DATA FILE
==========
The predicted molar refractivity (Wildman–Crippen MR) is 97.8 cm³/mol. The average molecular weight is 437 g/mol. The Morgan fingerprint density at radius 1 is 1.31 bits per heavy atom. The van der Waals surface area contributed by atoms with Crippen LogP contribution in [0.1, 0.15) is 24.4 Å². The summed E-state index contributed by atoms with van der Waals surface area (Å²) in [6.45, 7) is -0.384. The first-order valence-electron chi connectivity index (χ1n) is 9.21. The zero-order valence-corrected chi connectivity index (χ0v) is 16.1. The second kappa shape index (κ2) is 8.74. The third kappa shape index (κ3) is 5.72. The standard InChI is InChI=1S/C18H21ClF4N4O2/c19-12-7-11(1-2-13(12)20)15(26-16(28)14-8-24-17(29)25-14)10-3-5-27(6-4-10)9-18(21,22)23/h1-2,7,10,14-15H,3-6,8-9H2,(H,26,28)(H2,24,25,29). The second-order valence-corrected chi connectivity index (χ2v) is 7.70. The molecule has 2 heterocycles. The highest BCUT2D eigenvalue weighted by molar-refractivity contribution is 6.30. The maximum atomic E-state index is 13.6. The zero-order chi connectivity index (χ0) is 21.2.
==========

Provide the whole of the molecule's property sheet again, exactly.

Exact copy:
The predicted molar refractivity (Wildman–Crippen MR) is 97.8 cm³/mol. The average molecular weight is 437 g/mol. The Morgan fingerprint density at radius 1 is 1.31 bits per heavy atom. The van der Waals surface area contributed by atoms with Crippen LogP contribution in [0.1, 0.15) is 24.4 Å². The summed E-state index contributed by atoms with van der Waals surface area (Å²) in [6.45, 7) is -0.384. The first-order valence-electron chi connectivity index (χ1n) is 9.21. The zero-order valence-corrected chi connectivity index (χ0v) is 16.1. The second kappa shape index (κ2) is 8.74. The third kappa shape index (κ3) is 5.72. The standard InChI is InChI=1S/C18H21ClF4N4O2/c19-12-7-11(1-2-13(12)20)15(26-16(28)14-8-24-17(29)25-14)10-3-5-27(6-4-10)9-18(21,22)23/h1-2,7,10,14-15H,3-6,8-9H2,(H,26,28)(H2,24,25,29). The second-order valence-corrected chi connectivity index (χ2v) is 7.70. The molecule has 2 heterocycles. The highest BCUT2D eigenvalue weighted by molar-refractivity contribution is 6.30. The maximum atomic E-state index is 13.6. The zero-order chi connectivity index (χ0) is 21.2.